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Gewählte Master / Diploma Thesis:

Martina Kasper (2008): Influence of different soil tillage systems on the distribution in soil aggregates.
Master / Diploma Thesis, BOKU-Universität für Bodenkultur, pp 73. UB BOKU obvsg

Data Source: ZID Abstracts
Humans have been cultivating soil ever since. Due to improvements in agricultural techniques and the use of machinery, the world population was able to grow and civilizations emerged. However, attention has been brought to this resource only in recent decades when soil degradation became an obvious issue. This natural resource is often degraded and negatively influenced by human use, especially in agriculture. As tillage is one of the fundamental agro-technical operations, it influences the soil properties and aggregates, the environment and the crop production. Tillage and the implements used for tillage modify the soil structure and increase the disaggregating process. Focusing on this aspect, soil aggregates and their stability are important because the porosity of the soil, as well as degradation and mineralization processes, depend on them. However, soil aggregates are the product of long-term soil-biological and physical activity and offer the physical-chemical surfaces for reactions. Therefore the properties of the aggregates determine the properties of the soil, and thus influence the habitat of the flora and fauna living in it. Another important soil property which is also influenced by tillage is organic carbon. Its amount and quality significantly influence the chemical, physical and biological parameters of the soil. In this context, the aim of this thesis was to identify the impact of different tillage systems on the soil aggregates by measuring the aggregate stability using different methods of analysis. Additionally the dissolved organic carbon (DOC) release from the stable aggregates was measured after applying ultrasonic energy to the soil-water suspension. Attention was also paid to the carbon and nitrogen values and their distribution within the aggregate fractions. Finally this research confirms that conventional tillage interferes more with the natural soil properties than reduced and minimum tillage.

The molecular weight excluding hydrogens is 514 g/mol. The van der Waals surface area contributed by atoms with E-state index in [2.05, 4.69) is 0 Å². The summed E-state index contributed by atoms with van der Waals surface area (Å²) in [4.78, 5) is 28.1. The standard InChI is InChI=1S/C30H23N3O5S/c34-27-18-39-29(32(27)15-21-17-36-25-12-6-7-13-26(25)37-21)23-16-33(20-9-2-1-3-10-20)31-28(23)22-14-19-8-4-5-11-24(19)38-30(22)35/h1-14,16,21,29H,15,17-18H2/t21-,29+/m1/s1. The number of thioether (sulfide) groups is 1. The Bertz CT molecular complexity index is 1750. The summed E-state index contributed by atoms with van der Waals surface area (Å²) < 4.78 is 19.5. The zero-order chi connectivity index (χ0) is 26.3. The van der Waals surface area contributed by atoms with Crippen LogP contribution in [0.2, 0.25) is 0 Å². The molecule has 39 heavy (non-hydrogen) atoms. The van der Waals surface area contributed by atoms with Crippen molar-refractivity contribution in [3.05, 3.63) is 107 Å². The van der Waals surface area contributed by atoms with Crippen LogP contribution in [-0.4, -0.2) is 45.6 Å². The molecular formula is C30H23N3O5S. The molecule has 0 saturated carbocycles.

Beurteilende(r): Blum Winfried E.H.

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